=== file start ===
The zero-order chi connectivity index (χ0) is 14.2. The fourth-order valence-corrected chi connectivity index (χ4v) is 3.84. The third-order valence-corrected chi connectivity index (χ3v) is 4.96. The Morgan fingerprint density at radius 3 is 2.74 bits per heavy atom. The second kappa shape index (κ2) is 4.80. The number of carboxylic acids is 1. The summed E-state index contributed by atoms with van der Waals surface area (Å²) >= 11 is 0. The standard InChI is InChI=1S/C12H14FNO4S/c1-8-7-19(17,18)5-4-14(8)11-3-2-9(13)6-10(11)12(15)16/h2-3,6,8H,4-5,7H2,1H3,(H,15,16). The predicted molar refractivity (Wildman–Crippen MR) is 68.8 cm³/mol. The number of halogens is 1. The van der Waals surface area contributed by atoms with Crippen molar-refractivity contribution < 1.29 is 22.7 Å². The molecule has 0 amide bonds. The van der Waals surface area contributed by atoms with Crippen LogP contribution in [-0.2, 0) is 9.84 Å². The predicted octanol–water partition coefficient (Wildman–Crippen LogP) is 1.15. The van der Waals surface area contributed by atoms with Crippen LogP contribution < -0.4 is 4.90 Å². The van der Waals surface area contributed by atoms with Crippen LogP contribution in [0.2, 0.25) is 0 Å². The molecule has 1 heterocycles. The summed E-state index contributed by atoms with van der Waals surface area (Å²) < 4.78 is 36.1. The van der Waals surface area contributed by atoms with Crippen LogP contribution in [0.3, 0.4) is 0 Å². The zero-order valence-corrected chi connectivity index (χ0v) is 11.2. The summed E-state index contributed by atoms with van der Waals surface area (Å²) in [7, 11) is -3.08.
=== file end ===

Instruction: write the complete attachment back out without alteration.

The zero-order chi connectivity index (χ0) is 14.2. The fourth-order valence-corrected chi connectivity index (χ4v) is 3.84. The third-order valence-corrected chi connectivity index (χ3v) is 4.96. The Morgan fingerprint density at radius 3 is 2.74 bits per heavy atom. The second kappa shape index (κ2) is 4.80. The number of carboxylic acids is 1. The summed E-state index contributed by atoms with van der Waals surface area (Å²) >= 11 is 0. The standard InChI is InChI=1S/C12H14FNO4S/c1-8-7-19(17,18)5-4-14(8)11-3-2-9(13)6-10(11)12(15)16/h2-3,6,8H,4-5,7H2,1H3,(H,15,16). The predicted molar refractivity (Wildman–Crippen MR) is 68.8 cm³/mol. The number of halogens is 1. The van der Waals surface area contributed by atoms with Crippen molar-refractivity contribution < 1.29 is 22.7 Å². The molecule has 0 amide bonds. The van der Waals surface area contributed by atoms with Crippen LogP contribution in [-0.2, 0) is 9.84 Å². The predicted octanol–water partition coefficient (Wildman–Crippen LogP) is 1.15. The van der Waals surface area contributed by atoms with Crippen LogP contribution < -0.4 is 4.90 Å². The van der Waals surface area contributed by atoms with Crippen LogP contribution in [0.2, 0.25) is 0 Å². The molecule has 1 heterocycles. The summed E-state index contributed by atoms with van der Waals surface area (Å²) < 4.78 is 36.1. The van der Waals surface area contributed by atoms with Crippen LogP contribution in [0.3, 0.4) is 0 Å². The zero-order valence-corrected chi connectivity index (χ0v) is 11.2. The summed E-state index contributed by atoms with van der Waals surface area (Å²) in [7, 11) is -3.08.